By Gabby Neal
This year AMFAM was present at the annual Mercedes-Benz Fashion Week in Australia and as such we had the opportunity to run around backstage, hang with the models and chat to the designers.
So naturally, we’re sharing and letting you in on all the hustle and bustle that was and a little insight to the world of Johnny Schembri and his collection to give you a little bit of an idea how he as a designer works with the models.
Does fashion week have the same relevance it once did when you first showed here?
Over the years it’s definitely been a question of mine, you question all the time and effort you put into one day and one show. Especially as for us we don’t have a stand-alone store.
I Feel like for someone to experience a brand, fashion week is a great place to come and see what we’re doing. We don’t have somewhere where people can come or even the media to see and feel our vision and be in touch with us and know what we’re doing. So in that respect it’s amazing. With digital you can see images but to be here and actually experience everything first hand is truly amazing.
So as you mentioned, you don’t have any stand-alone stores, but you are stocked in major retailers – do you think that being online in the digital space has more of an effect for people experiencing your brand?
Definitely, I feel like it’s a very big part of the business, online, Instagram and the website – it’s huge and it’s important to have that presence. But in terms of someone experiencing the brand, it’s fashion week. This is where it’s at.
So in terms of the models here today – why’d you choose them? what was the brief, did you even have a brief?
It was all about picking great looking, healthy girls…
Do their looks correlate to the collection this season? Is there any connection between the the models and their looks?
Not really, with girls I always just see whose around and we sort of just pick from there – If they’ve got a cool attitude or walk really well; don’t really bother about their height.
Now in terms of Bella Hadid being here and the whole hype of using “name” or a “face” to gain publicity, what are your thoughts?
It’s all about attitude for us. A name is amazing, whatever, and if you’ve got the dollars that’s great. But I feel like it’s about the collection at the end of the day and you want the collection to speak for itself. You want great girls with great attitudes and will showcase the designs. Which is what we’re here for, I’m not here to fly someone to Australia…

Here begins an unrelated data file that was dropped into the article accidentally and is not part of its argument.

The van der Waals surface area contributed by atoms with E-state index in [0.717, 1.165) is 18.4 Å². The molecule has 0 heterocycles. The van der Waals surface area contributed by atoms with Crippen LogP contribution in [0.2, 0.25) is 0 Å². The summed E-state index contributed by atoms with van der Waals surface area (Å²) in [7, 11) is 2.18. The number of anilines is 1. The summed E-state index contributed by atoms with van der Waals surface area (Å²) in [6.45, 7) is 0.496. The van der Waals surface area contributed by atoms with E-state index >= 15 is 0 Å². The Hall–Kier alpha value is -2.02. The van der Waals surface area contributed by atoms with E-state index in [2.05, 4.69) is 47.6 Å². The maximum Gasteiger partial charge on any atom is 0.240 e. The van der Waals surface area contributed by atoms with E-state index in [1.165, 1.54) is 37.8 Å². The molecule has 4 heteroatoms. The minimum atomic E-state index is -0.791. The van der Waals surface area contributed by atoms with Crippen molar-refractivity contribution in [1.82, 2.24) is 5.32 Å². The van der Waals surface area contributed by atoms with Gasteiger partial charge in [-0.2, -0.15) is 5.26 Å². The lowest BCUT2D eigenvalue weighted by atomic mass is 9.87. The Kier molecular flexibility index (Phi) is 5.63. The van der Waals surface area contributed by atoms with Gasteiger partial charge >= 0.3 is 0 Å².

Exactly, you don’t need to spend more money where you don’t need too.
Now with the models, what is involved in the process of getting the show from A to B? How long do you work with the girls before you get them walking down the runway?
So we do castings, that’s a big call of all the girls, basically call everyone from every agency, take photos, take a short list. Which starts all about 2 weeks beforehand. But the international girls that IMG fly out, you know to leave a few spaces for those girls.
Then there are fittings, full days which can run late sometimes, because girls are running from different designers etc.. Then from there we go into second fittings otherwise its show day and run throughs and hair and make-up. Oh and somewhere in there we manage to get hair and make-up trials done and then the last week is all super cramped. Final fittings, international girls coming in, finalising the set etc etc.
Yes, the set! You’ve decided not to go inside? Why’s that? Why outside?
It’s fresher, it’s cleaner…
And why the white sculptural entrance? What’s the meaning behind the concept?
I’m always very inspired by art, and I think when we were coming up with the set we wanted to learn how to work with the space as a warehouse space, and create something dynamic that went with the clothes. There’s a lot of embroidery, over-sized details, flounces and frills – it’s all very sculptural so just sort of fit.
Feature Image: Myer Blog